I’m back in the United States – in Chicago to be exact. I moved to Madrid, Spain, in December 1999, and moved back to the United States not quite two weeks ago. I did visit the US from time to time, of course. And during those years the internet blossomed with all its social media, so I’ve been more in touch than ever with family, friends, and high school alums.
The internet also means I’ve heard all the news – as if the Trump-Clinton showdown doesn’t make headlines worldwide. But now I’m in the midst of the battle and the daily he-said-she-said. While I was gone, American politics took a strange turn. I must register to vote.
Some day-to-day things are now different, too. For example, grocery stores stock more variety, more pre-prepared food, and new brands to discover. The US seems to have turned into a nation of foodies, and I’ll be able to eat very well. Cracked pepper and olive oil Triscuits? Cool. (Spain is as newly obsessed with food, too, but more toward a return to tradition.)
Since I’m now located next to a great lake – an inland sea, technically – moisture fills the air and falls regularly from the sky. Chicago gets on average four inches of rain per month in July and August. Madrid, with one-third less humidity, averages .4 inch of rain each month, and an entire summer month without rain would surprise no one.
As a result, Chicago looks lush: green everywhere and flowers cascading with color in boulevards and lawns. Madrid’s government and citizens do their best to grow and lovingly care for trees and gardens, but they just can’t compete.
Also, I’ve moved into a lively neighborhood with a street festival coming up next weekend just a few blocks away. I’ll see how it compares to the August fiestas castizas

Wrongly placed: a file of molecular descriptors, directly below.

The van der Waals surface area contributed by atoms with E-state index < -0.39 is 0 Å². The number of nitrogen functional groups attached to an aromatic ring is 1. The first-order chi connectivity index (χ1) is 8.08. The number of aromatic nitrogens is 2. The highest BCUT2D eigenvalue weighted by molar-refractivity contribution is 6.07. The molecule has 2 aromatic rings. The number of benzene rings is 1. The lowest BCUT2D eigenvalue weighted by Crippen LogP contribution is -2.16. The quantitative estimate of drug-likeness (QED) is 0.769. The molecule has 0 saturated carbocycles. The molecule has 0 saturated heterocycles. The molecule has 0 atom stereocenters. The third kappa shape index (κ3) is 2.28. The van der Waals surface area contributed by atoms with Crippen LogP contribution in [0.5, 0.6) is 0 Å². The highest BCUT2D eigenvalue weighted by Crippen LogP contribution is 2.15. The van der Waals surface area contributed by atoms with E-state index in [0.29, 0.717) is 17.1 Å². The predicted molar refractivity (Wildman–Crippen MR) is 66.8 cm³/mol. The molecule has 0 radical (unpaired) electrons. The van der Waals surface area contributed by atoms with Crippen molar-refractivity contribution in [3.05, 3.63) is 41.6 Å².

Meanwhile, I’ve had to deal with problems caused by a lack of a state-issued ID. Getting an Illinois driver’s license has become a priority, but as a very patient and knowledgeable man at the DMV explained, the application requires five different documents, one of which I need to acquire. He told me how to get it, and now that’s in process. Then I need to take the written driver’s test, vision test, and road test. I must brush up on my parallel parking skills.
Still, this should be a lot easier than getting my Spanish driver’s license. It’s just one of many “welcome back” complications to deal with.
Meanwhile, most of my worldly possessions are in a cargo container to be loaded this week on a ship to cross the Atlantic. I should see them by early September with luck, but luck is not guaranteed, since Homeland Security randomly inspects shipments, which could add to the wait and cost. I’m living with minimal possessions until then, sort of like camping out. It’s sad to go to those big American grocery stores, see all that fine food, and be unable to prepare so much of it until my cookware makes it to this side of the Big Pond. I’m drinking wine out of a housewarming gift coffee mug in the meantime.
Other than reading, writing, and translating, my big passion in life is cooking. So I’m three out of four this month – in a new city in my home country where I hear a lot of Spanish on the street, but with a Latin American accent. And where bit by bit I’m sure I’ll find out everything I’ve missed.
— Sue Burke
Also posted at my website http://www.sue.burke.name